The monkeypox epidemic is spreading rapidly and is already a global health emergency. The last weekend of July, Spain has recorded two deaths from monkeypox. Both cases have been reported to the World Health Organization and the European Commission. To date, a total of 4,298 cases of monkeypox have been reported in the country, according to data from the National Epidemiological Surveillance Network (Renave).
The first monkeypox death occurred in the Valencian Community due to encephalitis associated with the infection in a man. The second took place in Andalusia. He is a 31-year-old man who remained in the intensive care unit of the Reina Sofía University Hospital in Cordoba. In this case, the cause of death was meningoencephalitis, although the autopsy is still in progress to determine if it was indeed this disease or another pathology.
The Ministry of Health has indicated, like the rest of the countries, that cases have been identified in particular in the MSM populationthat is, men who have sex with other men, the mechanism of transmission being in the vast majority of cases very close physical contact, mainly in the context of high-risk sexual relations.
On the other hand, the department of the Minister of Health, Carolina Darias, pointed out that if said “transmission is not optimally controlled, there will be a significant risk that other population groups will be displaced by the same transmission mechanism, with the possibility of affecting other groups and the appearance of serious cases in the most vulnerable population”.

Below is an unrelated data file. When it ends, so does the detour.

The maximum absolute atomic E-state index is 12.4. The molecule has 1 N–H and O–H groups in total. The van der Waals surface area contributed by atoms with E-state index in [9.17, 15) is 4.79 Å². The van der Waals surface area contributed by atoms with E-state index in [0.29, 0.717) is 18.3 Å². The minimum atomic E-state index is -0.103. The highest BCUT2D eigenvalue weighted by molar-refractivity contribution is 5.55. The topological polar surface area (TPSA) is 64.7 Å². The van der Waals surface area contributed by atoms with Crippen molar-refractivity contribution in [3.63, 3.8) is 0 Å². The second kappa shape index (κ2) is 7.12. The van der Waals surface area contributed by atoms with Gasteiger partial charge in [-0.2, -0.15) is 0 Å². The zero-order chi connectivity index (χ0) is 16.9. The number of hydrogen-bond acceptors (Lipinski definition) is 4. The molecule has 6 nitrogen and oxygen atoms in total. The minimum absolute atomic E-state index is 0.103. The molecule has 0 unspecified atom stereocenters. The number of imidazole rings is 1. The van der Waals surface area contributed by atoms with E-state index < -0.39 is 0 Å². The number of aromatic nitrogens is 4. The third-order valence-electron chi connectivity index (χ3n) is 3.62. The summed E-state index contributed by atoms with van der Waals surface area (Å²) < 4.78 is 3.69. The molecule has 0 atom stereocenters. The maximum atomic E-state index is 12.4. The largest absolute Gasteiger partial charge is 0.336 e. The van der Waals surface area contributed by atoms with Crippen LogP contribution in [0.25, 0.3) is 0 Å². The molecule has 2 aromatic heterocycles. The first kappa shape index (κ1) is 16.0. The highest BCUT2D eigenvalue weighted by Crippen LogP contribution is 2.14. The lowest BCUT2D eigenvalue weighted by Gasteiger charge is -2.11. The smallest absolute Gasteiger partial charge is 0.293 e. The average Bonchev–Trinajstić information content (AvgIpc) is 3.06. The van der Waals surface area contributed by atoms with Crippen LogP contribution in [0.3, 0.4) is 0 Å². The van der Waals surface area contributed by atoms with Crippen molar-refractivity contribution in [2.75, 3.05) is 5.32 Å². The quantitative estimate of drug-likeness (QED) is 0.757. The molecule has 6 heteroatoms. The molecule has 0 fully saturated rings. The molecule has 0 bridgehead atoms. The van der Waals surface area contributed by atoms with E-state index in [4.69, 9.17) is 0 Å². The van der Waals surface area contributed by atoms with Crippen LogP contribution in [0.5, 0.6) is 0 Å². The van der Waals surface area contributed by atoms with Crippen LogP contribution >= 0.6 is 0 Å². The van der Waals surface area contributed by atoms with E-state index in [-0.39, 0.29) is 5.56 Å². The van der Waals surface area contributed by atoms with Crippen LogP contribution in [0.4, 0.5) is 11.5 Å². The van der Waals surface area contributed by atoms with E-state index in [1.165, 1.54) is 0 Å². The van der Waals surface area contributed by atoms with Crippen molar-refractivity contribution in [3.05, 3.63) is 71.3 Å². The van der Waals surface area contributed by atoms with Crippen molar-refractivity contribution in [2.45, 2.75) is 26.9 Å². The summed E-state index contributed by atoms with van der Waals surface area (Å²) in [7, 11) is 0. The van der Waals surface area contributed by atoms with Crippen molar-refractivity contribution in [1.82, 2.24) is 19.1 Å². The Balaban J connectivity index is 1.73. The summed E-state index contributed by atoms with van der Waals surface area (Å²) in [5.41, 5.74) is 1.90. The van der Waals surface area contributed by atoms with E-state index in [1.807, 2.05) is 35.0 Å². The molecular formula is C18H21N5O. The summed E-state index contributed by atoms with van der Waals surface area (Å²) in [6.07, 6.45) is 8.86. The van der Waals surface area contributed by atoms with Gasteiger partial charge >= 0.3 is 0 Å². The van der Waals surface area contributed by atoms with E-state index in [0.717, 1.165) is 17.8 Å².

The The Danish pharmaceutical company Bavarian Nordic received approval of the European Commission to market its vaccine against monkeypox (Imvanex). The previous week, the European Medicines Agency (EMA) approval recommended.
The dose had already obtained approval for the prevention of pathology in the United States and Canada, where it is marketed as Jynneos. Moreover, prior to the EMA approval, the pharmaceutical company had already supplied serums to several countries in the European Union.
Imvanex It was approved in Europe in 2013 for smallpox vaccination in adults over 18 years of age. The committee is now advising Europe to accept the vaccine as a treatment for monkeypox at a time when infections are rising in some countries. In the United States and Canada, the authorization of Imvanex has been extended to include the virus among the indications.
In May, when the cases of monkeypox appeared in Spain, the Minister of Health announced that Europe would buy antivirals for this disease from the Danish pharmaceutical company through a centralized purchase in which Spain would participate.